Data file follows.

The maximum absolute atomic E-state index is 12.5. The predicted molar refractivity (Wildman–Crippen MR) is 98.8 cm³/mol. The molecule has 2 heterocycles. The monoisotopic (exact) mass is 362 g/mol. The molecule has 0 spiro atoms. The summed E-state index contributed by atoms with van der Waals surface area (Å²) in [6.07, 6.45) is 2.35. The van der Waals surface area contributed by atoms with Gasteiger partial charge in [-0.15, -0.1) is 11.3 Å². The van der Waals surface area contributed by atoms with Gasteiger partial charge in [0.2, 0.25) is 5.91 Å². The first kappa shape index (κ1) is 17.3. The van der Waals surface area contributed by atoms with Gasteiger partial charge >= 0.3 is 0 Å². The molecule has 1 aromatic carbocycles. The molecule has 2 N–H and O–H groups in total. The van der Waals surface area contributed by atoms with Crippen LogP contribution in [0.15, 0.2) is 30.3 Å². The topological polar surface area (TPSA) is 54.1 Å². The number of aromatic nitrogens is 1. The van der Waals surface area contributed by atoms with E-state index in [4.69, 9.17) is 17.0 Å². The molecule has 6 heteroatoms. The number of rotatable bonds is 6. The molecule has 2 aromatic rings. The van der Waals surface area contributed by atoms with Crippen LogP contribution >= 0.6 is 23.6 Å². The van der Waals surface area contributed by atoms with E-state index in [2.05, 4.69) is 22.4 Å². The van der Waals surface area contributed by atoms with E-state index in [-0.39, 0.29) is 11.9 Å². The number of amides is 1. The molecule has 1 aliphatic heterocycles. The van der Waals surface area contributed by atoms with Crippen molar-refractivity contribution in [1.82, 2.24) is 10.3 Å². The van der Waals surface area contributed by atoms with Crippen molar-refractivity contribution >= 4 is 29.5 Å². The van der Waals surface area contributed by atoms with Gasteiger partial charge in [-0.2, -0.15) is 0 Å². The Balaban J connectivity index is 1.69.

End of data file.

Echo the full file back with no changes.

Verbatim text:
The maximum absolute atomic E-state index is 12.5. The predicted molar refractivity (Wildman–Crippen MR) is 98.8 cm³/mol. The molecule has 2 heterocycles. The monoisotopic (exact) mass is 362 g/mol. The molecule has 0 spiro atoms. The summed E-state index contributed by atoms with van der Waals surface area (Å²) in [6.07, 6.45) is 2.35. The van der Waals surface area contributed by atoms with Gasteiger partial charge in [-0.15, -0.1) is 11.3 Å². The van der Waals surface area contributed by atoms with Gasteiger partial charge in [0.2, 0.25) is 5.91 Å². The first kappa shape index (κ1) is 17.3. The van der Waals surface area contributed by atoms with Gasteiger partial charge >= 0.3 is 0 Å². The molecule has 1 aromatic carbocycles. The molecule has 2 N–H and O–H groups in total. The van der Waals surface area contributed by atoms with Crippen LogP contribution in [0.15, 0.2) is 30.3 Å². The topological polar surface area (TPSA) is 54.1 Å². The number of aromatic nitrogens is 1. The van der Waals surface area contributed by atoms with E-state index in [4.69, 9.17) is 17.0 Å². The molecule has 6 heteroatoms. The number of rotatable bonds is 6. The molecule has 2 aromatic rings. The van der Waals surface area contributed by atoms with Crippen LogP contribution >= 0.6 is 23.6 Å². The van der Waals surface area contributed by atoms with E-state index in [2.05, 4.69) is 22.4 Å². The van der Waals surface area contributed by atoms with E-state index in [-0.39, 0.29) is 11.9 Å². The number of amides is 1. The molecule has 1 aliphatic heterocycles. The van der Waals surface area contributed by atoms with Crippen molar-refractivity contribution in [1.82, 2.24) is 10.3 Å². The van der Waals surface area contributed by atoms with Crippen molar-refractivity contribution >= 4 is 29.5 Å². The van der Waals surface area contributed by atoms with Gasteiger partial charge in [-0.2, -0.15) is 0 Å². The Balaban J connectivity index is 1.69.